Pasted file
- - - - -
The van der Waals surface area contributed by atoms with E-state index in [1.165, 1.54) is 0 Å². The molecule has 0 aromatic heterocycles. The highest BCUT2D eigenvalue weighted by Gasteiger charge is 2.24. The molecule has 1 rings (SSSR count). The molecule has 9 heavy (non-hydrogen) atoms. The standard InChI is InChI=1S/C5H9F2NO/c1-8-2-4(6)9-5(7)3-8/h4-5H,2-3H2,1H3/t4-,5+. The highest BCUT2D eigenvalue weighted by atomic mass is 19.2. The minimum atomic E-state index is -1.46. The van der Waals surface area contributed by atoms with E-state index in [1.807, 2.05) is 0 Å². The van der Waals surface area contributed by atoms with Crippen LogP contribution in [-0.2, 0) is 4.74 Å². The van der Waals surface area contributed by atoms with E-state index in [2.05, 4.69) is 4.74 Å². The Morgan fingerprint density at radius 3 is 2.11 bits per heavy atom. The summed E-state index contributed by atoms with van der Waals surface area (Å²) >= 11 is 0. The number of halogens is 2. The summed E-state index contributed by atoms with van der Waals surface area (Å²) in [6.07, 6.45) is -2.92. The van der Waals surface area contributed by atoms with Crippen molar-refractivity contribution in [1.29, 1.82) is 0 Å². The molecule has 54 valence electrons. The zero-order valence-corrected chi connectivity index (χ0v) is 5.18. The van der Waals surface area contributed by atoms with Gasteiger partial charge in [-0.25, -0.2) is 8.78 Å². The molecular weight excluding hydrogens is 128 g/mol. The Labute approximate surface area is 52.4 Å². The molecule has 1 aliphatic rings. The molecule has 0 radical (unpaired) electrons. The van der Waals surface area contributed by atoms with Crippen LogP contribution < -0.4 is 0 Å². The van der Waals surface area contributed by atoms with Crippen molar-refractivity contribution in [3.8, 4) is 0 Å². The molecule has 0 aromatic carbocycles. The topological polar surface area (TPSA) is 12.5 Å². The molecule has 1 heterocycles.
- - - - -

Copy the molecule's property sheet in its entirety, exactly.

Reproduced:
The van der Waals surface area contributed by atoms with E-state index in [1.165, 1.54) is 0 Å². The molecule has 0 aromatic heterocycles. The highest BCUT2D eigenvalue weighted by Gasteiger charge is 2.24. The molecule has 1 rings (SSSR count). The molecule has 9 heavy (non-hydrogen) atoms. The standard InChI is InChI=1S/C5H9F2NO/c1-8-2-4(6)9-5(7)3-8/h4-5H,2-3H2,1H3/t4-,5+. The highest BCUT2D eigenvalue weighted by atomic mass is 19.2. The minimum atomic E-state index is -1.46. The van der Waals surface area contributed by atoms with E-state index in [1.807, 2.05) is 0 Å². The van der Waals surface area contributed by atoms with Crippen LogP contribution in [-0.2, 0) is 4.74 Å². The van der Waals surface area contributed by atoms with E-state index in [2.05, 4.69) is 4.74 Å². The Morgan fingerprint density at radius 3 is 2.11 bits per heavy atom. The summed E-state index contributed by atoms with van der Waals surface area (Å²) >= 11 is 0. The number of halogens is 2. The summed E-state index contributed by atoms with van der Waals surface area (Å²) in [6.07, 6.45) is -2.92. The van der Waals surface area contributed by atoms with Crippen molar-refractivity contribution in [1.29, 1.82) is 0 Å². The molecule has 54 valence electrons. The zero-order valence-corrected chi connectivity index (χ0v) is 5.18. The van der Waals surface area contributed by atoms with Gasteiger partial charge in [-0.25, -0.2) is 8.78 Å². The molecular weight excluding hydrogens is 128 g/mol. The Labute approximate surface area is 52.4 Å². The molecule has 1 aliphatic rings. The molecule has 0 radical (unpaired) electrons. The van der Waals surface area contributed by atoms with Crippen LogP contribution < -0.4 is 0 Å². The van der Waals surface area contributed by atoms with Crippen molar-refractivity contribution in [3.8, 4) is 0 Å². The molecule has 0 aromatic carbocycles. The topological polar surface area (TPSA) is 12.5 Å². The molecule has 1 heterocycles.